New Hanover County’s Airlie Gardens will be closed to the public Monday while the final phase of stormwater improvements are completed.
The project included constructing a larger forebay to capture more stormwater runoff, stream stabilization and restoration, cypress stand planting, dredging of the Airlie Lake and creating deeper pockets within the lake for habitat.
Airlie Gardens, a watershed that takes in millions of gallons of stormwater each year, is within the Cape Fear River Basin and sits at the bottom of a 124-acre watershed that discharges directly into Bradley Creek. The project, part of the North Carolina Coastal Federation’s Hewletts and Bradley Creek Watershed Restoration Plan, was designed to enhance the garden’s ability to handle stormwater and also maintain the historic and environmental qualities, especially the lake’s natural habitat and the pictorial open water.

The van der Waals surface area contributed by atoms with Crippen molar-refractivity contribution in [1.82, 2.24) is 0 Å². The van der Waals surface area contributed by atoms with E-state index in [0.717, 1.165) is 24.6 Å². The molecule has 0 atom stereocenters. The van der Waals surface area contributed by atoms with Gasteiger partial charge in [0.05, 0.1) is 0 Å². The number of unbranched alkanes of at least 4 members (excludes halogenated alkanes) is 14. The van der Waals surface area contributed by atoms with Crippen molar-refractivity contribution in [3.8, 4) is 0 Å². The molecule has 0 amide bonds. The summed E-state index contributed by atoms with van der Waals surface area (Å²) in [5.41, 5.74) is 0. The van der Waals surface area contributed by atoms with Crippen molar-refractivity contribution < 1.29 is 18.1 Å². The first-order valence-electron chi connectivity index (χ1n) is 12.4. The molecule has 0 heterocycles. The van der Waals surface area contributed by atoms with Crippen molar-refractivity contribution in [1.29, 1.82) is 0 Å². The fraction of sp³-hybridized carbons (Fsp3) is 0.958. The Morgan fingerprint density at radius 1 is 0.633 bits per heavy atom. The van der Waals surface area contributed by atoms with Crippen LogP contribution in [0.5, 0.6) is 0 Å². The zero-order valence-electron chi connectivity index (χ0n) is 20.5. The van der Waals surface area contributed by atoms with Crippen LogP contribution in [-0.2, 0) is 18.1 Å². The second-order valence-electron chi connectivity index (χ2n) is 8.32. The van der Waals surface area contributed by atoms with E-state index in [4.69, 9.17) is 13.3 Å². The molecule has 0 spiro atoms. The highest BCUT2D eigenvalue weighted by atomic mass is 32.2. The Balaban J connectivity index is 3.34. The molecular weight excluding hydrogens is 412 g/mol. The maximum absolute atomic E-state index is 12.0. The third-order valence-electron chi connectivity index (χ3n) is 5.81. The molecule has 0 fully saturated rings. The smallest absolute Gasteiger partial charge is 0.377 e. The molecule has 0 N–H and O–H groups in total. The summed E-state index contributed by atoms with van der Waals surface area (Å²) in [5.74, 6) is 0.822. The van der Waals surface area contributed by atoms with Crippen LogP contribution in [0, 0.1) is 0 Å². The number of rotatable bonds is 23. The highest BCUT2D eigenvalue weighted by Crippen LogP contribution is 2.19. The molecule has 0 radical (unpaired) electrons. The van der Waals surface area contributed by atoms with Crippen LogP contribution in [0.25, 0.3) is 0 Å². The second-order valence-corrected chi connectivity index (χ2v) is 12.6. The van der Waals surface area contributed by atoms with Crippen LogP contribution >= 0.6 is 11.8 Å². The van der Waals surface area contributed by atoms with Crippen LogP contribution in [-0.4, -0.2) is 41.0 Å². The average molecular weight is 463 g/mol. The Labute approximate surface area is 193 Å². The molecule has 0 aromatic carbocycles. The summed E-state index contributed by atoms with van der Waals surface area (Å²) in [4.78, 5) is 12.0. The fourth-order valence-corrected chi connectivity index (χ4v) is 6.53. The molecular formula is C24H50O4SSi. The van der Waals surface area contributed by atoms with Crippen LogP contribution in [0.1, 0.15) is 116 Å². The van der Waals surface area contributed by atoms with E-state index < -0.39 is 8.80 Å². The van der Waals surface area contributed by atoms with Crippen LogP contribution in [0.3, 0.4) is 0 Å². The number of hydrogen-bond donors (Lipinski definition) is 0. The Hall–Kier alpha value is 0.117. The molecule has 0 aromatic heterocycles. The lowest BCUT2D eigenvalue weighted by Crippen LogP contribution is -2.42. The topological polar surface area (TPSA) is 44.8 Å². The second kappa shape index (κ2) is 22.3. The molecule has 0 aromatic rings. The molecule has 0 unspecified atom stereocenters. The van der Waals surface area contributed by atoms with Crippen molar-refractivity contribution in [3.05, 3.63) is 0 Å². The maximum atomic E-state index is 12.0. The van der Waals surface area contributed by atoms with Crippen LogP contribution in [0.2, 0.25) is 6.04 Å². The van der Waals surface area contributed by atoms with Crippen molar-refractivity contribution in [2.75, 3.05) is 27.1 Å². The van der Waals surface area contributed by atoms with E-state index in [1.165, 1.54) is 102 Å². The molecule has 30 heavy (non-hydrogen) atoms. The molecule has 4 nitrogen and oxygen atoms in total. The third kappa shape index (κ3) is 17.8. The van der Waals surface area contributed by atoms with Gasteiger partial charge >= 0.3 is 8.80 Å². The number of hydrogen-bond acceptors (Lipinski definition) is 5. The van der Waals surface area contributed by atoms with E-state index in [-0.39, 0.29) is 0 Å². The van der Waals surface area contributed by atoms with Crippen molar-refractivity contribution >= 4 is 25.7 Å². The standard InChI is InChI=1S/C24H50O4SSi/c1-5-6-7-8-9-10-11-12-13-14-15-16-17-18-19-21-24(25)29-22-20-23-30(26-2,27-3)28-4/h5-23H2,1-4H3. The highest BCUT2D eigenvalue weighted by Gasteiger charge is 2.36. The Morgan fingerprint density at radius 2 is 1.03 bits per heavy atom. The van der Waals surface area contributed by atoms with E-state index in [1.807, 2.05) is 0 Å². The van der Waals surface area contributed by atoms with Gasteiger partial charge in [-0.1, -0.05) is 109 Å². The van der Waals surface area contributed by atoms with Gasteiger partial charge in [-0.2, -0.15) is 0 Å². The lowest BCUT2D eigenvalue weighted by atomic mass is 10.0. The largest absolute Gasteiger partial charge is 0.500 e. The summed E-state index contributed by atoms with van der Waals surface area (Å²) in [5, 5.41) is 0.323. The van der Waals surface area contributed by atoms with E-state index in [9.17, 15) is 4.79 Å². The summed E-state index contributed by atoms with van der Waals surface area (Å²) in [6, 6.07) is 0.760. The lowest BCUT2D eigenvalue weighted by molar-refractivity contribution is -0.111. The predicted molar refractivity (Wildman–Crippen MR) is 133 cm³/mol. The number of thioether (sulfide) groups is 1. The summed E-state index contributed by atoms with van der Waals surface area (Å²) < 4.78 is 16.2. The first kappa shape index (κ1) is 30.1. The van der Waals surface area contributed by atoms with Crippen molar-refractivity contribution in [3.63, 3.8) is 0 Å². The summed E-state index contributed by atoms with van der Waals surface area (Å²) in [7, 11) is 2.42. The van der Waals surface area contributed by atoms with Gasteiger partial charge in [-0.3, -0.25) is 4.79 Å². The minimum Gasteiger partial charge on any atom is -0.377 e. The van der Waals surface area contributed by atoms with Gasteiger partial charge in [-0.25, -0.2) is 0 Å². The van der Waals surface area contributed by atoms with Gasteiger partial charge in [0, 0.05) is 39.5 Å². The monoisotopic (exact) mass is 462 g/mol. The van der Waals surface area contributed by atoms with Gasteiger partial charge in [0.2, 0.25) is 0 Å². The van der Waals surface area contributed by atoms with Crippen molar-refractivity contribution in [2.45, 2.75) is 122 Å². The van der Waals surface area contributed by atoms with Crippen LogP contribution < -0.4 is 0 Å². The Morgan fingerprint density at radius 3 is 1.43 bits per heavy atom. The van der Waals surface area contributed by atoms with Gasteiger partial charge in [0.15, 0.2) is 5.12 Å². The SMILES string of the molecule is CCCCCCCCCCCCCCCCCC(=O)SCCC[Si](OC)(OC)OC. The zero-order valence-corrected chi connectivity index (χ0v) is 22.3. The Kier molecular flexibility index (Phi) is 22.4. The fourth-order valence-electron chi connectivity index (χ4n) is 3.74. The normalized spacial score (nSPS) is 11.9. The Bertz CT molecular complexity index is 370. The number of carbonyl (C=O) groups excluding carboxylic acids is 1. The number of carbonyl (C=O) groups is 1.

The project took just over three years and is part of Airlie’s Stormwater Master Plan, which will help ensure the health of the Airlie Lake and the ability of the gardens to handle stormwater runoff in the most effective way possible.
This stormwater project was funded by grants from the North Carolina Land and Water Fund, formerly the Clean Water Management Trust Fund, the North Carolina Department of Justice Environmental Enhancement Grant program and the Airlie Gardens Foundation.
The stormwater project won a 2020 National Association of Counties (NACo) Achievement Award, recognizing it for its innovation and importance for the environment.